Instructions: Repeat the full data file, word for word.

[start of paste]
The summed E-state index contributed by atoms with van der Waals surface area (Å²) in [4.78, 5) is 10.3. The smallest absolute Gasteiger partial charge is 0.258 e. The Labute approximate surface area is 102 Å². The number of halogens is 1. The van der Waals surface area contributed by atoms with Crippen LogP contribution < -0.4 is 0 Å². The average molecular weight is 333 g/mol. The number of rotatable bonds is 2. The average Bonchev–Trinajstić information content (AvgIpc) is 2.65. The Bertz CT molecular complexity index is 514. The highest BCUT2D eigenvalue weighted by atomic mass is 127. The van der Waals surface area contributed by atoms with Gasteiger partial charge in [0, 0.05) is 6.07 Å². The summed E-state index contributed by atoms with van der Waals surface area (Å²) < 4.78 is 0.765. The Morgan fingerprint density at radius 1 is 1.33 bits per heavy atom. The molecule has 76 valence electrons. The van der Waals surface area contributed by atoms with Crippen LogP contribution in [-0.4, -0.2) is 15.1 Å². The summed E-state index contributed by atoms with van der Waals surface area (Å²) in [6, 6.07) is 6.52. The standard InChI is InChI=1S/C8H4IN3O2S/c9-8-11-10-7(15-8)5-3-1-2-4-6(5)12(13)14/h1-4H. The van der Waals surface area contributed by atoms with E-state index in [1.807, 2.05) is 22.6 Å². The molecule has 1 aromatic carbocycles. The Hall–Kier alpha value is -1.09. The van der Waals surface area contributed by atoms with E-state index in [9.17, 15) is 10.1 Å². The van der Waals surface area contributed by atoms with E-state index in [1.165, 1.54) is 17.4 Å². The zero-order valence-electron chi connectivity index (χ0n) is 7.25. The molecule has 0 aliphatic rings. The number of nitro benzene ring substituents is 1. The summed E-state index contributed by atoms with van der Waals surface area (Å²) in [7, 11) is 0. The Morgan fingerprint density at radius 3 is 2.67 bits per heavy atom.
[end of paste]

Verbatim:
The summed E-state index contributed by atoms with van der Waals surface area (Å²) in [4.78, 5) is 10.3. The smallest absolute Gasteiger partial charge is 0.258 e. The Labute approximate surface area is 102 Å². The number of halogens is 1. The van der Waals surface area contributed by atoms with Crippen LogP contribution < -0.4 is 0 Å². The average molecular weight is 333 g/mol. The number of rotatable bonds is 2. The average Bonchev–Trinajstić information content (AvgIpc) is 2.65. The Bertz CT molecular complexity index is 514. The highest BCUT2D eigenvalue weighted by atomic mass is 127. The van der Waals surface area contributed by atoms with Gasteiger partial charge in [0, 0.05) is 6.07 Å². The summed E-state index contributed by atoms with van der Waals surface area (Å²) < 4.78 is 0.765. The Morgan fingerprint density at radius 1 is 1.33 bits per heavy atom. The molecule has 76 valence electrons. The van der Waals surface area contributed by atoms with Crippen LogP contribution in [-0.4, -0.2) is 15.1 Å². The summed E-state index contributed by atoms with van der Waals surface area (Å²) in [6, 6.07) is 6.52. The standard InChI is InChI=1S/C8H4IN3O2S/c9-8-11-10-7(15-8)5-3-1-2-4-6(5)12(13)14/h1-4H. The van der Waals surface area contributed by atoms with E-state index in [1.807, 2.05) is 22.6 Å². The molecule has 1 aromatic carbocycles. The Hall–Kier alpha value is -1.09. The van der Waals surface area contributed by atoms with E-state index in [9.17, 15) is 10.1 Å². The van der Waals surface area contributed by atoms with E-state index in [1.165, 1.54) is 17.4 Å². The zero-order valence-electron chi connectivity index (χ0n) is 7.25. The molecule has 0 aliphatic rings. The number of nitro benzene ring substituents is 1. The summed E-state index contributed by atoms with van der Waals surface area (Å²) in [7, 11) is 0. The Morgan fingerprint density at radius 3 is 2.67 bits per heavy atom.